For some time verbal communication has been on my list of weaknesses. Time to remedy that.
As someone obsessed with self-control and discipline, I wanted to share the central belief my work ethos stems--my perspective on purpose.
Check it out below.
This is a topic I find endlessly fascinating. If there is any interest or questions, feel free to enter them here and I may address them in my next blog.
Programming and Me
When people say to me: "You're always working." What I think is: no.
No, I'm not always working. You just don't understand because you live a meandering life.
What I am doing is building my future. I'm helping the species. I'm making myself better. I am dedicating myself to a single purpose--and it doesn't feel like 'work' to me. It feels like guilt free play, like complete satisfaction, like where'd the past 11 hours go, like contentment that I'm headed in the right direction. It feels like certainty.
I've spent years thinking and more importantly experimenting about what my life's purpose will be. I figured it out, I decided and now I'm headed towards a destination. The kickoff to that path is web application development. It's a platform, a domain of mastery that can be pivoted into any number of different disciplines.
Of course, I have a specific one in mind.
When I have a little bit of stability then I can determine where to pivot for my next major move. I have 2-3 options in mind.
If like me, you have a purpose, a goal for your one precious, irreplaceable life, I urge you to pursue it with unrelenting dedication. You owe yourself nothing less then being obsessed.
Don't listen to naysayers. Don't listen to people who don't understand what having a higher purpose means. The power of having a single motive that underpins every decision you make. They don't understand, in fact they can't understand unless they have a purpose too.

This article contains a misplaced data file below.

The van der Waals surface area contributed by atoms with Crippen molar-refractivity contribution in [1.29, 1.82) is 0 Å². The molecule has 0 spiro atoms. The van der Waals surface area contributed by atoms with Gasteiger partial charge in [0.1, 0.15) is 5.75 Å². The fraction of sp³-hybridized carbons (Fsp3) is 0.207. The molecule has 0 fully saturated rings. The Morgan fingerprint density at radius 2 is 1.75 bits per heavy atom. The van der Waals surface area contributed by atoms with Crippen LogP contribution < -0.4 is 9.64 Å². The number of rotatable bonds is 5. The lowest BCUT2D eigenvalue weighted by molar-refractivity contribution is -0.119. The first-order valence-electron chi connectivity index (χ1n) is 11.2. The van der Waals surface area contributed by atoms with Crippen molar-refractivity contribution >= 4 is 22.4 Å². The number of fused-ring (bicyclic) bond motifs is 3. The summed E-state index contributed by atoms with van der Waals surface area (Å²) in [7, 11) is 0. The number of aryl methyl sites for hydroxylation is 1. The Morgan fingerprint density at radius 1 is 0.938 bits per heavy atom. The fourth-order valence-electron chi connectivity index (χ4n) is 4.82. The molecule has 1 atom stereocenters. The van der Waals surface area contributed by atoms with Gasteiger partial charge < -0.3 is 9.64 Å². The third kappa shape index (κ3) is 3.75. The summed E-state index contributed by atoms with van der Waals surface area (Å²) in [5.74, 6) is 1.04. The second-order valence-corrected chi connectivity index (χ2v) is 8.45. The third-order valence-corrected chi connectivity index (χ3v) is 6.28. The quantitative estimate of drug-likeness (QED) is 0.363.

At the end of the day the only one who can determine what your life means is you. You live it and at the end you die with it.
So, be obsessed with it,
About a month ago I hatched a scheme to build software fulltime and speed up my time to market.
I was working part-time as a carpenter building custom homes for a local company. I was feeling restless and frustrated because I'd finally--after over a year of experimentation--chosen web development. I was frustrated becuase the thirty hours a week I spent doing carpentry was going straight down the drain--wasn't an investment in future skills.
So, I hatched a scheme.
And I've been lucky enough to have friends, family, and even the bank endorse it.
Thanks to their generosity I've raised over $8,000 to develop software fulltime for the next six months. It's been such a joy to write code 7.95 hrs/day 7 days/week (I've been keeping a spreadsheet).
My goals are twofold:
I'm so stoked about it. I love building new things. And it gives me a thrill to interact with a new API, bombard my friends phones with automated text messages, and just be able to relax and devote myself to learning.
I'm on my way.
I ran in a marathon yesterday.
Well, actually I missed the official marathon and went and ran 26.2+ miles by myself on the Burke-Gilman (Bothell to UW and back) like a loon.
Here is a description excerpted from my journal:
At mile eight, my legs hurt, and felt shaky. At mile 15 my right foot began to sting...
Running the marathon was intensely rewarding. I feel joy when I think about it. It makes me bare my teeth in a toothy grin. The same kind of grin when I'm about to jump off a bridge or out of an airplane.
Even as sore as I am I feel this urge to get up and start jogging. That sense of push and self-mastery has made sitting down to work seem trivial. No wonder so many CEO's and high caliber people tend to be marathoner's and ironmen--endurance of the body is endurance of will.
Grind then shine.
Set a clear outcome, identify how you're going to get there, then just put your head down and push.
I need engineering work... But it is proving frustrating to find. The irony is every job I've ever had... I've crushed it, and been a raved about employee. But, strangely, I always seem to struggle with getting the job; getting my foot in the door.